S: Mostly like to work, in their opinion.

RP: Most likely to work. And they latched on to echinacea, and, of course, they found no effect at all.

S: They took the most plausible end of the alternative medicine spectrum and decided to rack up an early victory by studying that, and that was dead negative.

E: So, Bob, does that mean they really should stop at that point and start working on other things or should the effort continue to really do– to really try to find some scientific evidence to these alternative claims?

RP: Well, I don't know. And I don't really know quite what the plan is at this point, but certainly the steering committee advised that this was one of the things they should be looking at. This steering committee, among the things that they said they should not waste any time on at all is homeopathy.

S: That's interesting, but the– this is a very interesting discussion among physicians who are in favor of scientific medicine or critical of anti-scientific or alternative medicine, although that's sort of a difficult category to sort of wrap your mind around because it doesn't really have an easy definition. But in any case, so the criticism of the Center for Complementary and Alternative Medicine and putting millions of dollars into researching these things are a few. One is that this is diverting funds from other things that which have more plausibility and are more likely to help the public. The second is that even if you say– which– a point which I agree with, that treatments which are already broadly used and accepted, even if they don't have plausibility or even if they probably don't work, we need to study it so that the public has that information. But the criticism of that is the history has shown that scientific studies which prove that these modalities don't work doesn't really affect the sellers, the users, the practitioners of these studies. People are going to still sell echinacea, the study showed that saint john's wort didn't work, it's still on the market. There have been study after study showing that chiropractic manipulation doesn't work for ear infections, or for other things chiropractors continue to do what they do.

E: Asthma.

S: So if the practitioners are not basing their therapies on scientific evidence, what's the point in proving to them scientifically that what they're doing doesn't work? What would you say to that?

RP: Well, I– yeah. I understand the argument. However, where are you going to start? And I think these things simply have to be done. One thing that you worry about is that the public simply takes away the memory that the NIH worked on this.

E: Mm hmm.

S: Right

RP: It winds up adding a little plausibility to it.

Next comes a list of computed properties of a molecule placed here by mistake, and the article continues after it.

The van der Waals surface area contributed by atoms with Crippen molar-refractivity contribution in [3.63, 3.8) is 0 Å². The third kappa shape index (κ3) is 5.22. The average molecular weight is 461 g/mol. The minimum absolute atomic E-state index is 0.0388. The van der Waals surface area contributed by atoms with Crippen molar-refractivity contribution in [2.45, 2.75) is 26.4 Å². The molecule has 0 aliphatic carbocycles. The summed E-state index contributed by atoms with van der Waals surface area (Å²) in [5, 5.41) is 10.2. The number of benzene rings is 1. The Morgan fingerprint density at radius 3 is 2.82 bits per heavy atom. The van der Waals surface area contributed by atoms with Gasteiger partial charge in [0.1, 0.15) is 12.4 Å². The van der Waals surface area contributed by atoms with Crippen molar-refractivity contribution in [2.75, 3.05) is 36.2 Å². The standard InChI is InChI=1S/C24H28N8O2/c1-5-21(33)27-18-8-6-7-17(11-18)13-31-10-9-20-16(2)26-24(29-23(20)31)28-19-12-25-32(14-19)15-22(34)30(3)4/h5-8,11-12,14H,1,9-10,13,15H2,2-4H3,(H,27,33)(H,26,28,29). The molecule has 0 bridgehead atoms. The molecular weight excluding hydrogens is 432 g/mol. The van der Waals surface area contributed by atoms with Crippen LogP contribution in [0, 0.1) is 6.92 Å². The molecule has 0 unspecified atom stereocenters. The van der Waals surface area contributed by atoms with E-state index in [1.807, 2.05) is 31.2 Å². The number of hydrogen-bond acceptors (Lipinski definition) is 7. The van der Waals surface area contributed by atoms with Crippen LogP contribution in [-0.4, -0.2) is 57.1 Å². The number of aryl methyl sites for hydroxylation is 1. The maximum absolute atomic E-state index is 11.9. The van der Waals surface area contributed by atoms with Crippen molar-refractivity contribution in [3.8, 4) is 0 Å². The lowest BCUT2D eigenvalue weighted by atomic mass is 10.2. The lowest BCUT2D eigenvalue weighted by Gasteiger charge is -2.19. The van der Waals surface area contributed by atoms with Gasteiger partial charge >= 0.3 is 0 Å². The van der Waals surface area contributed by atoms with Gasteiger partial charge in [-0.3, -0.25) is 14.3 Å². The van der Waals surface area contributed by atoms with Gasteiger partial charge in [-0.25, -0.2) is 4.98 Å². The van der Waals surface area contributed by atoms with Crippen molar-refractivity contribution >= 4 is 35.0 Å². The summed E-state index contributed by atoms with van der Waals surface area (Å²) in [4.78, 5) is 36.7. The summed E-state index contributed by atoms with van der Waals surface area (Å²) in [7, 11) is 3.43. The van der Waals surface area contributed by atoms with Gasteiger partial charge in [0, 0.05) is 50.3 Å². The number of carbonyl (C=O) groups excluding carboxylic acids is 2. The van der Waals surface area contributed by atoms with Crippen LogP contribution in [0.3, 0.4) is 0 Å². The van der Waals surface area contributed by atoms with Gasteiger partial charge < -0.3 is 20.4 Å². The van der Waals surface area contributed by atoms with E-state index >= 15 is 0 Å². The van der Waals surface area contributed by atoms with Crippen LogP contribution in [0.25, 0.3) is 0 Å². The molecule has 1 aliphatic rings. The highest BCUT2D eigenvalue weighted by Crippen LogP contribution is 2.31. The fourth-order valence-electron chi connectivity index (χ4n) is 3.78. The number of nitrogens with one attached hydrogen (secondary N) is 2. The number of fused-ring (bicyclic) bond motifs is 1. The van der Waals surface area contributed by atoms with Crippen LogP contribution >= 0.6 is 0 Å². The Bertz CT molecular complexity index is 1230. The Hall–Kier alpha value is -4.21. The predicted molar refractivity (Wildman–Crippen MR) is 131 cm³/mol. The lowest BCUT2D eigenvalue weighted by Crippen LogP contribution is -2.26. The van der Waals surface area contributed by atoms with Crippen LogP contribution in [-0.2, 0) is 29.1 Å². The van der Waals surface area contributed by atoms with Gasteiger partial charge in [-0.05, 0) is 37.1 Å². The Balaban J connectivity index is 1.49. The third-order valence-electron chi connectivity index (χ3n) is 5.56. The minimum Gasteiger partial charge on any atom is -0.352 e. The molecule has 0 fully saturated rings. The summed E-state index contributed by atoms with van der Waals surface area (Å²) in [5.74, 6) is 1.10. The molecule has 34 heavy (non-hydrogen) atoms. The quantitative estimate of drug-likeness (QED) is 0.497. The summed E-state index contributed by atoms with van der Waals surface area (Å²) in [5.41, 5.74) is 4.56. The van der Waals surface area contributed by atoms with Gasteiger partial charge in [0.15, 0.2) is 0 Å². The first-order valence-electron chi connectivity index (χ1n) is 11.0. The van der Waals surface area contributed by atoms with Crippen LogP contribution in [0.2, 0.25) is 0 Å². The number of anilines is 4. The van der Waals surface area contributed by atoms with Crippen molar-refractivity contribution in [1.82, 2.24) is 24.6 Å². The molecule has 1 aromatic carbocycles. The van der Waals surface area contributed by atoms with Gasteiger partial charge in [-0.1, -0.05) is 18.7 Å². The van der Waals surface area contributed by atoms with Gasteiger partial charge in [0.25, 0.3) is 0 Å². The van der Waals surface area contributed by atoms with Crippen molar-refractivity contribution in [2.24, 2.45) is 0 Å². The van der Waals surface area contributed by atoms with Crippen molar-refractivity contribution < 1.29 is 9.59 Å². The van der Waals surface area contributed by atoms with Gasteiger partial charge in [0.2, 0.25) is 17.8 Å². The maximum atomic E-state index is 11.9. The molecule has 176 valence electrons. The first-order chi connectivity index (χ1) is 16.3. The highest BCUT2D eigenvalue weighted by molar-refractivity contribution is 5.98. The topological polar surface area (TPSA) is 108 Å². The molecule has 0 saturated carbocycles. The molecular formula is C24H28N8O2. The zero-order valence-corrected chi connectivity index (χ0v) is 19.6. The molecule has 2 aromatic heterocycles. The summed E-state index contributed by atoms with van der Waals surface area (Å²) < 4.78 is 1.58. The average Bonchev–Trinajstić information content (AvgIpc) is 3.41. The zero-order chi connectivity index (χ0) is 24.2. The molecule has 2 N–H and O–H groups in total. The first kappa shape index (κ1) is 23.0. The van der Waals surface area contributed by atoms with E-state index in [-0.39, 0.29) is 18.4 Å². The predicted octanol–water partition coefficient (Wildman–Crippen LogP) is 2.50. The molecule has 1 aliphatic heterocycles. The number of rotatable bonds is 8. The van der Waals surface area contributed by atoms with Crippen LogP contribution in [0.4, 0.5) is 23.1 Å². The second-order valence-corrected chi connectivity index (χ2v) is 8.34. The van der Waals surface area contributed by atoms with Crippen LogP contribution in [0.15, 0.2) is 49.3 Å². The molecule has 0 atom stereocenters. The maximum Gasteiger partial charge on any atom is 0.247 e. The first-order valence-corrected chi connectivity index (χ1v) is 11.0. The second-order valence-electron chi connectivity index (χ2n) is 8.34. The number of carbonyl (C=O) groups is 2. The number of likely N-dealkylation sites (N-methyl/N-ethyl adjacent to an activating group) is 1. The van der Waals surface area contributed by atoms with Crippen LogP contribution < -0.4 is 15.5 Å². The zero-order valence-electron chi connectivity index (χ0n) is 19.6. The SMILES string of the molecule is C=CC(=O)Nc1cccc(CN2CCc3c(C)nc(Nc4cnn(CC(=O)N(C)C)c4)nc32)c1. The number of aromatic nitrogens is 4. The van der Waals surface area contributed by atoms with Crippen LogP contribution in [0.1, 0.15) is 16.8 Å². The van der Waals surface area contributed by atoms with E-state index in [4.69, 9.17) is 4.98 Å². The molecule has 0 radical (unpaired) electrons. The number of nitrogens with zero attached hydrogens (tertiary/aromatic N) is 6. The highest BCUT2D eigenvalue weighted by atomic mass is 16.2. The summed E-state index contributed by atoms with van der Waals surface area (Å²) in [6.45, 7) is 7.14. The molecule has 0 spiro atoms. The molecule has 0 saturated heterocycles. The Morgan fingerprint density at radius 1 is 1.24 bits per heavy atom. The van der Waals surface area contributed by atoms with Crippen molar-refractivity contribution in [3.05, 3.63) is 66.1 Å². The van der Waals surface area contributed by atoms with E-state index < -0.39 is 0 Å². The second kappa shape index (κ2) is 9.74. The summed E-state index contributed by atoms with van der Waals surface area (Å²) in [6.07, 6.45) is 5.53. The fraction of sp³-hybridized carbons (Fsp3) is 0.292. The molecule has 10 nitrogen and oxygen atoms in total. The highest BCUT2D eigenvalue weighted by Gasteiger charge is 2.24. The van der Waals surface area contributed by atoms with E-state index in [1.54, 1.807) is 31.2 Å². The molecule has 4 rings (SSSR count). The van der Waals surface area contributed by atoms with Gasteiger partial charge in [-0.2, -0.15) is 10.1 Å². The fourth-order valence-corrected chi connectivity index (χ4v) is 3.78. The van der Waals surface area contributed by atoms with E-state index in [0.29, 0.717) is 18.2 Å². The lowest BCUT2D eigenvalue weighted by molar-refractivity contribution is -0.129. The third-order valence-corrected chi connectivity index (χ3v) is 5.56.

S: That's in fact another criticism is that the practitioners are often– advertise the fact that this treatment that they're giving is under serious scientific study. That becomes a marketing point, a selling point. And then the results, no matter what they are, they sell them as either– a negative study is, "Well, this encouraging and requires further research." And anything that can possibly be interpreted as positive, of course, is total confirmation.

B: Well, it's like the evolution debate in Kansas. They didn't want to send any evolutionists over there to give it credence. Just by showing up and debating it you give the other side a certain amount of credibility. And you have to make that decision, do we want to give them that credibility? And I think the jury's still out–

S: Yeah.

B: –on whether that was a good move on–

RP: Yeah. I'm not that entirely comfortable with that–

S: I agree.

RP: –particular one.

Weather Control and Global Warming (20:09)[edit]

S: Let me change topic here. In light of the havoc that the hurricane Katrina has reaped on New Orleans and the Mississippi coast a lot people have been asking about the possibility of weather control. What do you think about the prospects of this even going into the distant future, one or two hundred years from now?

RP: Well that's interesting. Yeah, I think it's conceivable. There's been a lot of proposals in the past and– sodium iodide crystals, all of these things that never quite worked, and the cloud seeding of all sorts. Whether we can in fact actually manipulate weather– I don't see any reason why we can't, eventually. But that's one of the things that troubles me; is that we've got to start thinking more about what we do to take care of this planet.

P: Well, there certainly are people who are dedicated to weather modification. I mean, there's societies and they have conferences and everything.

RP: Oh, yeah, sure.

P: And they're trying to promote this, it's very underfunded right now. I've heard several reports – I have some family down in New Orleans so I've been watching this very closely and I've heard several people, over the last few days, begin to blame what happened and what is happening on global warming. Do you see any connection yourself?

RP: Oh, I think that's possible. And we may have been running a big experiment not knowing it.

P: Yeah.